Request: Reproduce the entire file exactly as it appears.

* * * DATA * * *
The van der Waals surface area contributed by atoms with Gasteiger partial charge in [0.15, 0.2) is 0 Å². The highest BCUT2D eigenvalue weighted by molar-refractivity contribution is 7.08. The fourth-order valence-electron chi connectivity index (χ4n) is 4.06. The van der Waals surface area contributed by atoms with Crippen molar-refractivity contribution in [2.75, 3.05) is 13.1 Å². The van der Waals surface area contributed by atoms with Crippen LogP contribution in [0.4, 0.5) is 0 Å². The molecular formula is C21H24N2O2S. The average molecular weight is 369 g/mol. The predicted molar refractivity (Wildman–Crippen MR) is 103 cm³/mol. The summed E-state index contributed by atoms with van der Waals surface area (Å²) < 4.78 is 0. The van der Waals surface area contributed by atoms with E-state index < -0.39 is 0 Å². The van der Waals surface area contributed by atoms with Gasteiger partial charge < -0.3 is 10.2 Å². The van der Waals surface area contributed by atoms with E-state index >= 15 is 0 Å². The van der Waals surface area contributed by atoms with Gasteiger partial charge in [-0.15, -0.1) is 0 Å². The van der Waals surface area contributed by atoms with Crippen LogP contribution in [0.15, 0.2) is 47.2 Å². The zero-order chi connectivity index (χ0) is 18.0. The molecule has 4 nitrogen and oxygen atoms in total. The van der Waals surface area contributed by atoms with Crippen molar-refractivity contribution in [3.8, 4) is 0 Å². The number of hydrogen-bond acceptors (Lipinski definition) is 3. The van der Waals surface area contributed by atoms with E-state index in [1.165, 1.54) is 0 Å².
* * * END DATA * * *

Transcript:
The van der Waals surface area contributed by atoms with Gasteiger partial charge in [0.15, 0.2) is 0 Å². The highest BCUT2D eigenvalue weighted by molar-refractivity contribution is 7.08. The fourth-order valence-electron chi connectivity index (χ4n) is 4.06. The van der Waals surface area contributed by atoms with Crippen molar-refractivity contribution in [2.75, 3.05) is 13.1 Å². The van der Waals surface area contributed by atoms with Crippen LogP contribution in [0.4, 0.5) is 0 Å². The molecular formula is C21H24N2O2S. The average molecular weight is 369 g/mol. The predicted molar refractivity (Wildman–Crippen MR) is 103 cm³/mol. The summed E-state index contributed by atoms with van der Waals surface area (Å²) < 4.78 is 0. The van der Waals surface area contributed by atoms with E-state index < -0.39 is 0 Å². The van der Waals surface area contributed by atoms with Gasteiger partial charge < -0.3 is 10.2 Å². The van der Waals surface area contributed by atoms with E-state index >= 15 is 0 Å². The van der Waals surface area contributed by atoms with Gasteiger partial charge in [-0.15, -0.1) is 0 Å². The van der Waals surface area contributed by atoms with Crippen LogP contribution in [0.15, 0.2) is 47.2 Å². The zero-order chi connectivity index (χ0) is 18.0. The molecule has 4 nitrogen and oxygen atoms in total. The van der Waals surface area contributed by atoms with Crippen molar-refractivity contribution in [3.8, 4) is 0 Å². The number of hydrogen-bond acceptors (Lipinski definition) is 3. The van der Waals surface area contributed by atoms with E-state index in [1.165, 1.54) is 0 Å².